The political ramifications of globalisation’s failures were also on full display at Davos this year. When Russia invaded Ukraine, the Kremlin was immediately and almost universally condemned. But three months later, emerging markets and developing countries (EMDCs) have adopted more ambiguous positions. Many point to America’s hypocrisy in demanding accountability for Russia’s aggression, even though it invaded Iraq under false pretences in 2003.
EMDCs also emphasise the more recent history of vaccine nationalism by Europe and the US, which has been sustained through World Trade Organization IP provisions that were foisted on them 30 years ago. And it is EMDCs that are now bearing the brunt of higher food and energy prices. Combined with historical injustices, these recent developments have discredited western advocacy of democracy and the international rule of law.
To be sure, many countries that refuse to support America’s defence of democracy are not democratic anyway. But other countries are, and America’s standing to lead that fight has been undermined by its own failures—from systemic racism and the flirtation with authoritarians by the Donald Trump administration to the Republican party’s persistent attempts to suppress voting and divert attention from the January 6th 2021 insurrection at the US Capitol.
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The best way forward for the US would be to show greater solidarity with EMDCs by helping them to manage the surging costs of food and energy. This could be done by reallocating rich countries’ special drawing rights (the International Monetary Fund’s reserve asset) and by supporting a strong Covid-19 IP waiver at the WTO.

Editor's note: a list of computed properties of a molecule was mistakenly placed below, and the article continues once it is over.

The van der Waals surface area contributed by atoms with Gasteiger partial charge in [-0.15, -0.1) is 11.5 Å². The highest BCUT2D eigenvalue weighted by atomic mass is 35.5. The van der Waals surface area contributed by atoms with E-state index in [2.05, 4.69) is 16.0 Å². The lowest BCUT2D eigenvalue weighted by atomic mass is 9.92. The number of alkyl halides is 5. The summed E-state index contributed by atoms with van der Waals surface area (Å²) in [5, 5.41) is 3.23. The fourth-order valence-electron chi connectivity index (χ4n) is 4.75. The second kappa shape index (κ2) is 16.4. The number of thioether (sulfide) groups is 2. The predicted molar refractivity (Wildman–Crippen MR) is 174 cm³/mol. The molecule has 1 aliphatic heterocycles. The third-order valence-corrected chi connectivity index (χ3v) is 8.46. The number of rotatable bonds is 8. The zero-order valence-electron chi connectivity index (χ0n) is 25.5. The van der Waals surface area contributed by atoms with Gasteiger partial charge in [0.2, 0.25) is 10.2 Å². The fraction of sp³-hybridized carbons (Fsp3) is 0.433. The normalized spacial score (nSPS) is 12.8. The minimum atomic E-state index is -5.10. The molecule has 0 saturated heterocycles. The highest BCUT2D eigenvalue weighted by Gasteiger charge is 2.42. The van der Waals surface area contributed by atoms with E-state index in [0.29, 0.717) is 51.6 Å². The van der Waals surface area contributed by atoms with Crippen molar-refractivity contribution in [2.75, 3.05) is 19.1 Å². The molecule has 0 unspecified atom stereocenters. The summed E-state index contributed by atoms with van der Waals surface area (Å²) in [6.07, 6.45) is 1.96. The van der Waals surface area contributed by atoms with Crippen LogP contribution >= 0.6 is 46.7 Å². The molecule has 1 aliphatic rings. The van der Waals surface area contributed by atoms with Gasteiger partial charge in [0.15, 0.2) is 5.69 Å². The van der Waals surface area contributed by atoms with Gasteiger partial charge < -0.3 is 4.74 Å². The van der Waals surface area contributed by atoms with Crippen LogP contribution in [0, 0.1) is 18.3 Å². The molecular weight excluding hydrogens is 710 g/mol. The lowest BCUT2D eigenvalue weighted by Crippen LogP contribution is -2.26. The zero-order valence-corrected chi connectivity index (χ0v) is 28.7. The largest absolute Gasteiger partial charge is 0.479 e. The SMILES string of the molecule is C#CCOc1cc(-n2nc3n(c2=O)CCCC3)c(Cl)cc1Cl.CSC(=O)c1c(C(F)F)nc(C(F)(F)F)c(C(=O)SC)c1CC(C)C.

Moreover, high food and energy prices are likely to cause debt crises in many poor countries, further compounding the tragic inequities of the pandemic. If the US and Europe want to show real global leadership, they will stop siding with the big banks and creditors that enticed countries to take on more debt than they could bear.
After four decades of championing globalisation, it is clear that the Davos crowd mismanaged things. It promised prosperity for developed and developing countries alike. But while corporate giants in the global north grew rich, processes that could have made everyone better off instead made enemies everywhere. ‘Trickle-down economics’, the claim that enriching the wealthy would automatically benefit all, was a swindle—an idea which had neither theory nor evidence behind it.
This year’s Davos meeting was a missed opportunity. It could have been an occasion for serious reflection on the decisions and policies that brought the world to where it is today. Now that globalisation has peaked, we can only hope that we do better at managing its decline than we did at managing its rise.
Republication forbidden—copyright Project Syndicate 2022, ‘Getting deglobalization right’
Joseph E Stiglitz, a Nobel laureate in economics and professor at Columbia University, is a former chief economist of the World Bank, chair of the US president’s Council of Economic Advisers and co-chair of the High-Level Commission on Carbon Prices. He is a member of the Independent Commission for the Reform of International Corporate Taxation.